Olympic Basketball 2012: Young NBA Players Making Themselves Known in London

Tim KeeneyContributor IAugust 8, 2012

LOS ANGELES, CA - FEBRUARY 20:  Nicolas Batum #88 of the Portland Trail Blazers dribbles past Kobe Bryant #24 of the Los Angeles Lakers during the game at Staples Center on February 20, 2012 in Los Angeles, California.  NOTE TO USER: User expressly acknowledges and agrees that, by downloading and or using this photograph, User is consenting to the terms and conditions of the Getty Images License Agreement.  (Photo by Harry How/Getty Images)
Harry How/Getty Images

Stages don't get much bigger than this.

For young NBA players looking to take that next step into the elite tier of players, they won't get a better chance than competing for their country in London.

Think about it. The entire world, not just the fans who watch the NBA, will be watching. If a player goes off for a huge performance, especially against Team USA—a squad with household names like LeBron James and Kobe Bryant—or another elite country, everyone is going to see.

For the next several years, you might be known as the "hey-that's-the-player-who-dominated-Team-USA-at-the-Olympics" guy, but if that's not a superstar label, I don't know what is.

There's no better way to propel yourself from unknown to, well, known. 

Let's take a look at guys making that step. 


Nicolas Batum, France

In the last few weeks, this guy has gotten the most criticism for doing nothing since LeBron James. Batum, of course, was given a huge contract, and predictably the critics didn't agree with the money.

But I don't think people realize how talented Batum really is. 

He's absolutely deadly from the outside, his athleticism is off the charts, he is improving at getting into the lane and his length makes him a pesky defender. The 23-year-old Batum has gotten better in all four of his NBA seasons, and I expect him to take the next step very soon.

France, led by Tony Parker and Batum, has a solid shot at bringing home a medal. If they are going to pull a major upset of Spain, and make it to the gold medal game, the young Trail Blazer is going to have to be huge.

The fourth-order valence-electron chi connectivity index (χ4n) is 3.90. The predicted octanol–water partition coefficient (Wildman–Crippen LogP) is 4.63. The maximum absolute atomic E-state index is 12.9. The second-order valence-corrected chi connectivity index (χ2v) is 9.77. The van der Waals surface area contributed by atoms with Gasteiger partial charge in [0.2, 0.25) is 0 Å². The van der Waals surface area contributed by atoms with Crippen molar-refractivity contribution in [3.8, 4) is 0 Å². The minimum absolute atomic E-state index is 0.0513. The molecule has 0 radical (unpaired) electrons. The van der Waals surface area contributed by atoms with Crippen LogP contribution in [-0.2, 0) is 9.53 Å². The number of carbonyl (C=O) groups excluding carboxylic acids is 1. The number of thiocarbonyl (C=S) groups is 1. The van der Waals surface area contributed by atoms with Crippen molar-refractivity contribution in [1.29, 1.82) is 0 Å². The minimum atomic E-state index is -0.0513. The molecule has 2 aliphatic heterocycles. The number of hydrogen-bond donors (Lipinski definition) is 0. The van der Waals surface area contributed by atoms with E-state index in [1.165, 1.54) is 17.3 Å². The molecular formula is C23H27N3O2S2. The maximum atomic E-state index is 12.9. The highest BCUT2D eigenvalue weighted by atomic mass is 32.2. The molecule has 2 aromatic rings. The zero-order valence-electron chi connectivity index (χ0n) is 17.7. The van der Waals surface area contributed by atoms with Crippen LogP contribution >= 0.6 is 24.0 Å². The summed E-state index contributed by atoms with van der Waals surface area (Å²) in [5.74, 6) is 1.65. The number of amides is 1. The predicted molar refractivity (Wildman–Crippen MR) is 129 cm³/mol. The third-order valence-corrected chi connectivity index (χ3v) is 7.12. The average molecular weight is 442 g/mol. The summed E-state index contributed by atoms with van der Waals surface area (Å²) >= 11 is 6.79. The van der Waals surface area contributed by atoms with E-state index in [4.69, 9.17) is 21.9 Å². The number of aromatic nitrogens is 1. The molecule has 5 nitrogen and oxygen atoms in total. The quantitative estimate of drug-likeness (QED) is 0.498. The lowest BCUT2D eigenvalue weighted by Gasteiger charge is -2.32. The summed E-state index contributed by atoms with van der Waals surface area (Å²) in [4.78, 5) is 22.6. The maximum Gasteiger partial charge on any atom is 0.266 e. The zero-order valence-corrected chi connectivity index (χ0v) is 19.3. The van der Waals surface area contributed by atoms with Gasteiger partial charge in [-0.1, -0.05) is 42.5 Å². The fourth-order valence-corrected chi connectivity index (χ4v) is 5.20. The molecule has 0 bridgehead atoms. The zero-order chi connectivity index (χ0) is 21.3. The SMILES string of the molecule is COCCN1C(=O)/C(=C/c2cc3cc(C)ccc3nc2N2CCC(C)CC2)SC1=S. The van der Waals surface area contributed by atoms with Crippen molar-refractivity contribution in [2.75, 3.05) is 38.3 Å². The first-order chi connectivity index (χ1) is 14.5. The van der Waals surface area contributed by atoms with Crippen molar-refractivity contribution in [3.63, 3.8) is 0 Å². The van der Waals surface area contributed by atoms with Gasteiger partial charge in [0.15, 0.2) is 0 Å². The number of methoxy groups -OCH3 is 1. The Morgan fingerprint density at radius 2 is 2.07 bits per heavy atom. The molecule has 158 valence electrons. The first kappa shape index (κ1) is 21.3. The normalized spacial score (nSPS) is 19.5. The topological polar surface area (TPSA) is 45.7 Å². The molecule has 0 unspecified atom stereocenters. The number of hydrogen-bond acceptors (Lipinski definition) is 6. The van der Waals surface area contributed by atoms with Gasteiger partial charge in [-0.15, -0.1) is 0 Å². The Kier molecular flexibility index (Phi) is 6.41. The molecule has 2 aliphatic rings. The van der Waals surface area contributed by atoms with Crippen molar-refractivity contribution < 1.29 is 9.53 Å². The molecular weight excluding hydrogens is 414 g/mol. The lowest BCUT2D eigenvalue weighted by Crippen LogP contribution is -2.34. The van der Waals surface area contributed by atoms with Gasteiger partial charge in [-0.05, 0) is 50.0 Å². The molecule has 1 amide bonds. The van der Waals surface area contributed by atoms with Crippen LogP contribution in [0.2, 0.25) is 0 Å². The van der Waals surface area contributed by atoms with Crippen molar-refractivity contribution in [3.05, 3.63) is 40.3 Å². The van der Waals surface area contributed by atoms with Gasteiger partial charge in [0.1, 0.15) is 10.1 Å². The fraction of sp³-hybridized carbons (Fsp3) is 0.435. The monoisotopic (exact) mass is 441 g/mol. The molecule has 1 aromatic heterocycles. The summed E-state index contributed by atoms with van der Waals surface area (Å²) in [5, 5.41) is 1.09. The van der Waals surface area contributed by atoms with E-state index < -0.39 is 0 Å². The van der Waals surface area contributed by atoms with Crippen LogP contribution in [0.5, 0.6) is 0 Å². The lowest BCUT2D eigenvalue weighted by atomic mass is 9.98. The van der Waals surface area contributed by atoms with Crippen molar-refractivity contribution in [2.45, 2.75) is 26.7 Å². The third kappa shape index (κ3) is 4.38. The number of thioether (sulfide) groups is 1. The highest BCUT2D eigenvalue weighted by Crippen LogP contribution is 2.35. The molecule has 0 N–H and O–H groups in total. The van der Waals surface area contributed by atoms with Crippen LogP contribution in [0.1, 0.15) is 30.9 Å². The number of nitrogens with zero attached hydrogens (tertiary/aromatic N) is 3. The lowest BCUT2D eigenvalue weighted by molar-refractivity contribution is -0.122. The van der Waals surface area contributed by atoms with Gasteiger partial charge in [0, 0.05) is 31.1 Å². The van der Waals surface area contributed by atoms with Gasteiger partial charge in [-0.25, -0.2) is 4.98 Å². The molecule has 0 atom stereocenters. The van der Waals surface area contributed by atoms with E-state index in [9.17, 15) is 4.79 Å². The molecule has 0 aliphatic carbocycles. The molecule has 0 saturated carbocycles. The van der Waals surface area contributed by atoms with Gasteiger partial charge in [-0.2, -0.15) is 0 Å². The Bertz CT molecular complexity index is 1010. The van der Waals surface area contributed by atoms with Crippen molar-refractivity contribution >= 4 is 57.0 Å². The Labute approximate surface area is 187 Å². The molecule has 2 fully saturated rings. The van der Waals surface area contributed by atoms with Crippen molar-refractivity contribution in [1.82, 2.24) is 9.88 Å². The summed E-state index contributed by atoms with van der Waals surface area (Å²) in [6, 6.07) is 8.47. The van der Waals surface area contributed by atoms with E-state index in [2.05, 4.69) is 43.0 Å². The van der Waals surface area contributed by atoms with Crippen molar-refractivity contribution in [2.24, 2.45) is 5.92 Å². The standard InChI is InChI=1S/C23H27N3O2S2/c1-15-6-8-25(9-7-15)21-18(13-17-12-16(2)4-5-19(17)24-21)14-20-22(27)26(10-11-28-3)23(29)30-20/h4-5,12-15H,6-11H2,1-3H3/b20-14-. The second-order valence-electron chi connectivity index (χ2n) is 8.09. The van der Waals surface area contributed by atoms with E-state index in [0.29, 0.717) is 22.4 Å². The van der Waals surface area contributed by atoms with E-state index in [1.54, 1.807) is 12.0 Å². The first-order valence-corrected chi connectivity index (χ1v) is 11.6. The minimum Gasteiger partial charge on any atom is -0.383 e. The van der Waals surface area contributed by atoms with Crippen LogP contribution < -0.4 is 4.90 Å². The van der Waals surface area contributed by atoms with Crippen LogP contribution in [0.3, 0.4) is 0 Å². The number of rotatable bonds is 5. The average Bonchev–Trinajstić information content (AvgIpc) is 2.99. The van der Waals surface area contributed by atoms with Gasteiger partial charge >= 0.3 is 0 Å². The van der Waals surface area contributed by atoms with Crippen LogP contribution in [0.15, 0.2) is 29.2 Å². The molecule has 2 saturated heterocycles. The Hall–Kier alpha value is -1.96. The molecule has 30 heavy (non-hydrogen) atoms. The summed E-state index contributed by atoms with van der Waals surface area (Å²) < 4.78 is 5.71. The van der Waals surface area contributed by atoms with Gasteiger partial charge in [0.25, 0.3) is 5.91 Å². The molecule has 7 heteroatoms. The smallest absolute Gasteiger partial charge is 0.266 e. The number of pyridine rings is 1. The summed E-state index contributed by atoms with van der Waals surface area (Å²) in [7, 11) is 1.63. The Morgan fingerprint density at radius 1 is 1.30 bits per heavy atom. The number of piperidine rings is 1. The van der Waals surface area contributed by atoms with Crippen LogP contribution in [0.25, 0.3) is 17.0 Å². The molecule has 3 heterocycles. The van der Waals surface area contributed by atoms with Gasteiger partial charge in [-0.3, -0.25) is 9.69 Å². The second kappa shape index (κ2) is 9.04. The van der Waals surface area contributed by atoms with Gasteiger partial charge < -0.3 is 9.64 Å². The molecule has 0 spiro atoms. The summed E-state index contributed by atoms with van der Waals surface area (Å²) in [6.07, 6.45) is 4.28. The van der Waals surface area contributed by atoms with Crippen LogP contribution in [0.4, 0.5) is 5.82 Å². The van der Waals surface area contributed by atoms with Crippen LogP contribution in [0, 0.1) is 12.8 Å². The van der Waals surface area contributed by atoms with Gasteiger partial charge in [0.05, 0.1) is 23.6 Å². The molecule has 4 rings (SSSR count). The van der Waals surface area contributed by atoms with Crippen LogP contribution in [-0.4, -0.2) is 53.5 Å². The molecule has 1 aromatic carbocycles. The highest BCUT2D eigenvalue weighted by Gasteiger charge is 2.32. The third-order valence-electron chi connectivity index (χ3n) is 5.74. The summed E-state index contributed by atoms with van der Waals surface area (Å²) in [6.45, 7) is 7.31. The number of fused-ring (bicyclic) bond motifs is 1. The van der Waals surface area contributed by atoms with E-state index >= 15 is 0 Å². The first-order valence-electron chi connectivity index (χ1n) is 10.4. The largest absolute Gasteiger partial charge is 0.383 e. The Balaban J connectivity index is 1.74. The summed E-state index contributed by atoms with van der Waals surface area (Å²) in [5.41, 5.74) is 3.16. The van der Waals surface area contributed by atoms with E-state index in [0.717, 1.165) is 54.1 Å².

Don't be surprised if he turns some heads with his play today, especially with the closer international three-point line.


Serge Ibaka, Spain

Ibaka established himself as one of the best up-and-coming big men last year with the Oklahoma City Thunder. The next step is dominating in the Olympic medal rounds.

Spain has a couple of other solid big men in the Gasol brothers, but Ibaka will very much be the X-factor coming off the bench against France and beyond should they advance. 

He's easily one of the best shot blockers in the tournament, but he can also be an offensive force when he is knocking down the mid-range jumper.

If Spain manages to upset Team USA, in a meeting many expect to happen, Ibaka will be a big reason why. That should only provide more momentum for him to continue to evolve into one of the NBA's best big men.


Jonas Valanciunas, Lithuania

If Valanciunas proves he can effectively play against top-level competition, he is going to create a ridiculous amount of buzz.

The Lituanian center was drafted fifth overall by the Toronto Raptors in the 2011 draft, but he stayed overseas for another year. After being named to the All-Eurocup First Team and winning the LKL Regular Season MVP, Valanciunas signed a contract with the Raptors.

He will play his first NBA game this year, and everyone is getting an appetizer of what he can do at the London Games.

Fortunately for the Raptors, he is impressing and will compete with Anthony Davis for Rookie of the Year honors in 2012.

If Valanciunas can lead Lithuania past Russia, and have a good game against the U.S. team, he might just enter stardom before he even touches ground in the United States (er, Canada).